This past year, Liberty Media Holdings, LLC, filed a copyright infringement lawsuit against thirty-eight unknown defendants. The defendants, who were identified only by their IP addresses due to the nature of the alleged infringement, were charged with illegally downloading and sharing it’s copyrighted motion picture, “Corbin Fisher Amateur College Men Down on the Farm.” In case it wasn’t painstaking obvious from the get go, Liberty Media is a distributor of “lawful, albeit hardcore, pornography, and the motion picture is itself hardcore pornography” (Kluft).
What makes this particular case so unique, is the long and troubled history shared between both pornography and copyright. Interestingly enough, until the mid 1970’s, pornography wasn’t even eligible for copyright right protection, and to this day, it’s entitlement to the aforementioned protection is still disputed in the First Circuit courts. But before I get too far ahead, a bit of history…
In 1866, The Black Crook became the first ever musical to premiere on Broadway. And boy did it have it all: ample opportnuties for the removal of already scant amounts of clothing, catchy musical numbers, and more. Not only was The Black Crook inconceivably successful, running a record-breaking 474 performances, but it’s surprising success spawned the creation of a similar musical, cleverly entitled The Black Rook. The Black Rook was nearly identical to The Black Crook in almost every conceivable way, with the only apparent difference being the opera house responsible for hosting the Rook (The Metropolitan Theater). This would become one of the earliest cases of would-be copyright infringement (Martinetti v. Maguire). The ruling judge, Judge Matthew Deady, while recognizing that all the elements of copyright infringement had been met, refused to extend protection to the Crook. The use of “scant and meaningless dialogue” as a mere excuse for “the exhibition of women in novel dress or no dress,” in Judge Deady’s opinion, would not meet the qualifications of a dramatic composition (Kluft). Moreover, Deady thought that extending copyright protection to The Black Crook would not “promote the progress of science and the useful arts,” and therefore, should “not [be] entitled to the protection of the copyright act” (Kluft).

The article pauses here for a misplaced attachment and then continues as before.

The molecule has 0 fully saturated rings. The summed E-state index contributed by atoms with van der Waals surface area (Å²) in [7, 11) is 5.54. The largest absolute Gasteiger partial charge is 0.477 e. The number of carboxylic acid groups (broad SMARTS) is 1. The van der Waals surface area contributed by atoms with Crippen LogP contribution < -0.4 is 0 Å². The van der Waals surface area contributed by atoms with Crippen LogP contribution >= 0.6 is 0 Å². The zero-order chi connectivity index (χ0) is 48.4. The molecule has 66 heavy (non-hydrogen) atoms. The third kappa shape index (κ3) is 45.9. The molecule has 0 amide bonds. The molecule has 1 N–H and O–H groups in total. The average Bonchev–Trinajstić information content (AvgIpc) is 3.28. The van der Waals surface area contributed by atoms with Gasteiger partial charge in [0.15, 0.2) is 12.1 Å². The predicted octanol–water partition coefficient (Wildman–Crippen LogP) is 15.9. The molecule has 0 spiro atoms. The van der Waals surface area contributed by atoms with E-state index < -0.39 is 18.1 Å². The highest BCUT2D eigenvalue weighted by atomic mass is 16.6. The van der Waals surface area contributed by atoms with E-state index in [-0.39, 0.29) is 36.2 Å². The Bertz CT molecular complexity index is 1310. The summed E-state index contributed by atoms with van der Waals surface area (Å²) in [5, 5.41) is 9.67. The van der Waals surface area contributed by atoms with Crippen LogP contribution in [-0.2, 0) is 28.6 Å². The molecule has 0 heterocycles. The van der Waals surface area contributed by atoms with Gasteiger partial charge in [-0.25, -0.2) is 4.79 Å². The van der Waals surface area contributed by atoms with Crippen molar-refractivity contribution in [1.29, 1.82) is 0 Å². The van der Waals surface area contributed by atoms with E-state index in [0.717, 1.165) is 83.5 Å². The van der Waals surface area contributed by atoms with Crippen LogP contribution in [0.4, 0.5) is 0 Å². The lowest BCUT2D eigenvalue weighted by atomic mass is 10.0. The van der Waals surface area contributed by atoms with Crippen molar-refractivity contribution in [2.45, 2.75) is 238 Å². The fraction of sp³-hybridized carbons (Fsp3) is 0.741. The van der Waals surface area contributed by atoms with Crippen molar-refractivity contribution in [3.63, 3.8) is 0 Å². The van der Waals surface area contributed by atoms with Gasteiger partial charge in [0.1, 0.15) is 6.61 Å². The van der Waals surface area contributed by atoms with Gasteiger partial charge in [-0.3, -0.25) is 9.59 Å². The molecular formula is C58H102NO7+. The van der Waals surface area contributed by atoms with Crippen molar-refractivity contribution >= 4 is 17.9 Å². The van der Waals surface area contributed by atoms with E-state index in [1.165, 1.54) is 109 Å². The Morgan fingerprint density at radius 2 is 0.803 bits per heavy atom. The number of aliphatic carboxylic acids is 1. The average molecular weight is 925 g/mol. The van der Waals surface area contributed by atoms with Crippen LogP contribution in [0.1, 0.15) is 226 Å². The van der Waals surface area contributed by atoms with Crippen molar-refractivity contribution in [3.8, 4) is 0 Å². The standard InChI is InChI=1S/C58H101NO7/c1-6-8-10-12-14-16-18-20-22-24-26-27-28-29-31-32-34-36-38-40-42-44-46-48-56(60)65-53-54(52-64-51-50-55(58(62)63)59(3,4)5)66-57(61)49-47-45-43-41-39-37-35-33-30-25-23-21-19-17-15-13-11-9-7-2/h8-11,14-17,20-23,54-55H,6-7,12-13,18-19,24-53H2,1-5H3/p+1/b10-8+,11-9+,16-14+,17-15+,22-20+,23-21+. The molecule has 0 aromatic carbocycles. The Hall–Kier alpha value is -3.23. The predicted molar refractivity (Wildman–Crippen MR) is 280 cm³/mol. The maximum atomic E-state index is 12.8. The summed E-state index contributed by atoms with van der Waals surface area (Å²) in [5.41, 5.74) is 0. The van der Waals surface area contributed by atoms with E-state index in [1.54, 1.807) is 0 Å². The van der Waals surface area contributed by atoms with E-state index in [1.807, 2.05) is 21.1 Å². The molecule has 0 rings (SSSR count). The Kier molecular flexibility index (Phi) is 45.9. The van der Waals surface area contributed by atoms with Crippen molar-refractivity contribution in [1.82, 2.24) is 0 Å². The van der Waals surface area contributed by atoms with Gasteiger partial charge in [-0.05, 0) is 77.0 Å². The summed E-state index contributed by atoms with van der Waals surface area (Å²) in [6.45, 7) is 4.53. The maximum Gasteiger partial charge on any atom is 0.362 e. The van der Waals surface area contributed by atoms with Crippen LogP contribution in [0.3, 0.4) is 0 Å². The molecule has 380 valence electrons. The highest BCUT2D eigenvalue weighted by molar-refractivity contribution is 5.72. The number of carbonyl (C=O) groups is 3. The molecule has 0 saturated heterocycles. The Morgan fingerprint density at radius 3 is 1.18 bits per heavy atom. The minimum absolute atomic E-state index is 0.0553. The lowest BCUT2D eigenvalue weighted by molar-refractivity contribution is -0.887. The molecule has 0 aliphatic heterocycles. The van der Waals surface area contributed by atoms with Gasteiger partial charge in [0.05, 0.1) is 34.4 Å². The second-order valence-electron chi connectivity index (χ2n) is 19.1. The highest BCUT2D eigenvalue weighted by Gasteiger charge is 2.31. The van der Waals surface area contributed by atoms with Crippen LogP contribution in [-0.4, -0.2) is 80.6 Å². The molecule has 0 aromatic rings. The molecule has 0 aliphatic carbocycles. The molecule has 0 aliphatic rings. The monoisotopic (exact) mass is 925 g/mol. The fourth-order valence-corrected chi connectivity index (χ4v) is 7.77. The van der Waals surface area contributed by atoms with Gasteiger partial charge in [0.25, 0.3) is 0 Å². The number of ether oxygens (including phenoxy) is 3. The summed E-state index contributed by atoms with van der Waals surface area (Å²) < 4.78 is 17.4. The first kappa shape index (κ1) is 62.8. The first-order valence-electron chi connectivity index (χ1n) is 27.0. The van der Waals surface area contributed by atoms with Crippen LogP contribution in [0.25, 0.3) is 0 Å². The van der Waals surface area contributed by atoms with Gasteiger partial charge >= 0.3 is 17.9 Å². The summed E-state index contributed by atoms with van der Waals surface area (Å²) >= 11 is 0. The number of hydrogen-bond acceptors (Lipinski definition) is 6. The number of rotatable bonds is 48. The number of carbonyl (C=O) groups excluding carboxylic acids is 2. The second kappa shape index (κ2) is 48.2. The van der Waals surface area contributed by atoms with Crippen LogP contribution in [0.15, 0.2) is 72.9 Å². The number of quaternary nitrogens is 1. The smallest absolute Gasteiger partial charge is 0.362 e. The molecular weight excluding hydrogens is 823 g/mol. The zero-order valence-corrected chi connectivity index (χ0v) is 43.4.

Only with the Fifth Circuit’s 1979 verdict in Mitchell Brothers Film Group v. Cinema Adult Theater, 604 F.2d 852, 854-55, 858 (5th Cir. 1979), was the obscenity exception finally lifted. According to the Fifth Circuit, although the “Copyright Act is silent as to the issue of obscenity, the best way to promote the ‘useful arts’ was to protect all works ‘regardless of subject matter or content, trusting to the public taste to reward creators of useful works and to deny creators of useless works any reward’” (Kluft). Due in part to these continually shifting societal views on morality, it became apparent that obscenity was no longer a reliable guage for copyright protection.
Kluft, David. “You Naughty, Naughty Men: Is There An Obscenity Defense to Copyright Infringement?” Web log post. Trademark and Copyright Law Blog. Foley Hoag LLP, 8 Nov. 2011. Web. 13 Feb. 2012.